Cymatic Photograms of Chladni Figures

There are places and combinations of cir-cumstances when the weft of the universe becomes visible to the bare eye. The gears of other scales of reality are exposed, from stra- ta that are not immediately accessible to the human senses.

The sound introduced to the aluminum plates spreads like waves of pressure, the deformation surging through the mate- rial at a speed of 20,000 kilometers an hour. The wave bounces off the edges, comes back, and joins its own echoes, creating a spatial pattern of deformations. The process takes place at a speed that exceeds the abilities of our perception.
This phenomenon is described according to strict rules, but, in the majority of cases, turns out to be so fluctuating and complex that it appears chaotic. For certain combinations of dimensions and frequencies, however, a special situation arises, a kind of utter separation, a standing wave. This process can then repeat thousands of times a second, though because the following cycles are identical, it can be perceived in our time frame.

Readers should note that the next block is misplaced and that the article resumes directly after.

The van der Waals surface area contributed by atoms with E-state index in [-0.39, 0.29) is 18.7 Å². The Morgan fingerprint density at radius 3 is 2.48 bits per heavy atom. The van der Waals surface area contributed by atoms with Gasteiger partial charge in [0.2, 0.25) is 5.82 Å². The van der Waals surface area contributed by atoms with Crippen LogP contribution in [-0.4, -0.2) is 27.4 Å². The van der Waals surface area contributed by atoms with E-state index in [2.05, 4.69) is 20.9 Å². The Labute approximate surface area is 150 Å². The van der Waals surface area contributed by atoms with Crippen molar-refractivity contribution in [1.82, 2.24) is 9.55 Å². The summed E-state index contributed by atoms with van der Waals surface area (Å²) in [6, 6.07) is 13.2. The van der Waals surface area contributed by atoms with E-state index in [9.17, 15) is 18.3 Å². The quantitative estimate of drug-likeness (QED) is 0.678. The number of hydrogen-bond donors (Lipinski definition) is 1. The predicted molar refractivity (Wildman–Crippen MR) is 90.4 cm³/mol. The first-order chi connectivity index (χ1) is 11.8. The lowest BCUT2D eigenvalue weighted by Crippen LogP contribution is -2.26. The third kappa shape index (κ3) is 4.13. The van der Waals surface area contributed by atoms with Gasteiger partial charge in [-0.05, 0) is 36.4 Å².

Awave surging through an object is like an earthquake. Its crest can toss up other objects lying on its surface. If we scatter the plate with powder, its particles will be tossed by the crests of the waves in random directions. They are not truly random, however, as everything precisely determines the shapes of the particles, their properties and vector strength. From the point of view of the basic human senses and capabilities, however, it is lottery.
In standing waves the vibrations always occur in the same places. The particles are tossed for so long that they reach areas which are not vibrating, where they come to rest. The result is a stable drawing, a kind of negative in which the concentration of powder corresponds to the nodes. If such a drawing appe- ars as a photographic mask, then the places where the defor- mation has achieved the greatest amplitudes are exposed. The resulting photograph depends on the properties of the pow- der, the exposure time, and the amplitudes of the vibrations. It will always be defined, however, by the pattern of the vibra- tions, the drawing of the waves.
There is something in this experiment that correspondswith the fission of light in a prism, or with observing snowflakes under a microscope. We are looking at reality uncovered. We gain data about the construction of matter, and we simultaneously perceive beauty. Here is something to ponder.

MichaƂ Silski